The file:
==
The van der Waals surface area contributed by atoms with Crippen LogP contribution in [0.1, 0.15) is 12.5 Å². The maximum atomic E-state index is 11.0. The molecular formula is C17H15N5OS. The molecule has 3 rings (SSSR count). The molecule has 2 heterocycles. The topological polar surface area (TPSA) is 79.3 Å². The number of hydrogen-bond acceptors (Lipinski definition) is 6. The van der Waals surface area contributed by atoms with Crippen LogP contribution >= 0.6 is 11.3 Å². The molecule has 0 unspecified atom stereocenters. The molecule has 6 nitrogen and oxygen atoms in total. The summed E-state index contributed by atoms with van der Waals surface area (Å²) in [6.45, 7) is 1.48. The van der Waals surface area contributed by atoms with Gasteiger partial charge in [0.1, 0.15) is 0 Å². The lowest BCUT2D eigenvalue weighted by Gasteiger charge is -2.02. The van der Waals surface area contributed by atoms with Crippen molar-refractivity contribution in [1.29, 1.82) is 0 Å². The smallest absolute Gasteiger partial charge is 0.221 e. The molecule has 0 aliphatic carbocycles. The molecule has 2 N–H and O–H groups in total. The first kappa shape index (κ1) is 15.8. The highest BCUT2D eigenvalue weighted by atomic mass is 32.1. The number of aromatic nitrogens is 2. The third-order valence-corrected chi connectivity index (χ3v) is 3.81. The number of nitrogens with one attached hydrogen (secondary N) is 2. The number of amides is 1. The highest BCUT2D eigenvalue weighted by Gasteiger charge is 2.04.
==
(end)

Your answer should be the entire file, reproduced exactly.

The van der Waals surface area contributed by atoms with Crippen LogP contribution in [0.1, 0.15) is 12.5 Å². The maximum atomic E-state index is 11.0. The molecular formula is C17H15N5OS. The molecule has 3 rings (SSSR count). The molecule has 2 heterocycles. The topological polar surface area (TPSA) is 79.3 Å². The number of hydrogen-bond acceptors (Lipinski definition) is 6. The van der Waals surface area contributed by atoms with Crippen LogP contribution >= 0.6 is 11.3 Å². The molecule has 0 unspecified atom stereocenters. The molecule has 6 nitrogen and oxygen atoms in total. The summed E-state index contributed by atoms with van der Waals surface area (Å²) in [6.45, 7) is 1.48. The van der Waals surface area contributed by atoms with Gasteiger partial charge in [0.1, 0.15) is 0 Å². The lowest BCUT2D eigenvalue weighted by Gasteiger charge is -2.02. The van der Waals surface area contributed by atoms with Crippen molar-refractivity contribution in [1.29, 1.82) is 0 Å². The smallest absolute Gasteiger partial charge is 0.221 e. The molecule has 0 aliphatic carbocycles. The molecule has 2 N–H and O–H groups in total. The first kappa shape index (κ1) is 15.8. The highest BCUT2D eigenvalue weighted by atomic mass is 32.1. The number of aromatic nitrogens is 2. The third-order valence-corrected chi connectivity index (χ3v) is 3.81. The number of nitrogens with one attached hydrogen (secondary N) is 2. The number of amides is 1. The highest BCUT2D eigenvalue weighted by Gasteiger charge is 2.04.